A quarter (25%) say they followed news about a federal judge’s ruling that part of the nation’s new health care law is unconstitutional; 9% say this is the news they followed most closely. Republicans (33%) are more likely to say they followed this news very closely than Democrats (23%) or independents (21%). The continuing debate over the health care law enacted last year accounted for 7% of coverage last week. More than half of that – 4% of the total — focused on the court ruling.
About a quarter (24%) say they followed news about the Super Bowl very closely. This was the top news for 9%. In 2010, 27% said they followed news about the National Football League championship game very closely. This year, about three-in-ten men (29%) say they followed news about the Super Bowl very closely; 18% of women say the same.
And as Republican candidates start talking about possible challenges to Barack Obama next year, 15% say they followed news about the 2012 presidential elections very closely; 3% say this was the news they followed most closely. News about the next campaign made up less than 1% of coverage.
Republicans and Democrats are about equally likely to say they followed this news very closely (21% of Republicans, 16% of Democrats). Just more than one-in-ten independents (12%) says this.
These findings are based on the most recent installment of the weekly News Interest Index, an ongoing project of the Pew Research Center for the People & the Press. The index, building on the Center’s longstanding research into public attentiveness to major news stories, examines news interest as it relates to the news media’s coverage. The weekly survey is conducted in conjunction with The Project for Excellence in Journalism’s News Coverage Index, which monitors the news reported by major newspaper, television, radio and online news outlets on an ongoing basis. In the most recent week, data relating to news coverage were collected January 31 – February 6, and survey data measuring public interest in the top news stories of the week were collected February 3-6, from a nationally representative sample of 1,001 adults.
About the Survey
The analysis in this report is based on telephone interviews conducted February 3-6, 2011 among a national sample of 1,001 adults 18 years of age or older living in the continental United States (670 respondents were interviewed on a landline telephone, and 331were interviewed on a cell phone, including 131 who had no landline telephone). The survey was conducted by interviewers at Princeton Data Source under the direction of Princeton Survey Research Associates International. A combination of landline and cell phone random digit dial samples were used; both samples were provided by Survey Sampling International. Interviews were conducted in English. Respondents in the landline sample were selected by randomly asking for the youngest adult male or female who is now at home. Interviews in the cell sample were conducted with the person who answered the phone, if that person was an adult 18 years of age or older. For detailed information about our survey methodology, see: http://www.people-press.org/methodology/detailed.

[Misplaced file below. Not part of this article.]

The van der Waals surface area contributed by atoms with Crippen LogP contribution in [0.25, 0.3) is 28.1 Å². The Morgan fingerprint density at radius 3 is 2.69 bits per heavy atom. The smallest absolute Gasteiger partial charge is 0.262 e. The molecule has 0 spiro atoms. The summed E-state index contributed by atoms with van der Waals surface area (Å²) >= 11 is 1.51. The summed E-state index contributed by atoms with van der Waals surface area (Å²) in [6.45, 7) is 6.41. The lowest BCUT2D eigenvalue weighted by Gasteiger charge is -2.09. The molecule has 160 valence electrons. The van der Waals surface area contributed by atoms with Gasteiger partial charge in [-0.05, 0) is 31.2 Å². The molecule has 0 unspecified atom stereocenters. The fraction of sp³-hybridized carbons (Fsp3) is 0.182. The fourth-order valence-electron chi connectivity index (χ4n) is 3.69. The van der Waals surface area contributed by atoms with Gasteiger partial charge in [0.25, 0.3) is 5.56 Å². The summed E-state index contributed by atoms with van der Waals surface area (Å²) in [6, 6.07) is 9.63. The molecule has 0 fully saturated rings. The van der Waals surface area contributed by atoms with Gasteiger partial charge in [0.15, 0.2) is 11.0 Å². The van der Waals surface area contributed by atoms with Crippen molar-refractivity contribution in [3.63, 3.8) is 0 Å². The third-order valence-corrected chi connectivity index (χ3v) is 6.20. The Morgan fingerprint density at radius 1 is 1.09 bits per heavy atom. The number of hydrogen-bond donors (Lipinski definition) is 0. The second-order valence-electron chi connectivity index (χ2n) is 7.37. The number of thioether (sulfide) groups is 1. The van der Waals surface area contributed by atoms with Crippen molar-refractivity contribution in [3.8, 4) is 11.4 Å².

The combined landline and cell phone sample are weighted using an iterative technique that matches gender, age, education, race, Hispanic origin, region, and population density to parameters from the March 2010 Census Bureau’s Current Population Survey. The sample also is weighted to match current patterns of telephone status and relative usage of landline and cell phones (for those with both), based on extrapolations from the 2010 National Health Interview Survey. The weighting procedure also accounts for the fact that respondents with both landline and cell phones have a greater probability of being included in the combined sample and adjusts for household size within the landline sample. Sampling errors and statistical tests of significance take into account the effect of weighting. The following table shows the sample sizes and the error attributable to sampling that would be expected at the 95% level of confidence for different groups in the survey:
Sample sizes and sampling errors for other subgroups are available upon request.
In addition to sampling error, one should bear in mind that question wording and practical difficulties in conducting surveys can introduce error or bias into the findings of opinion polls.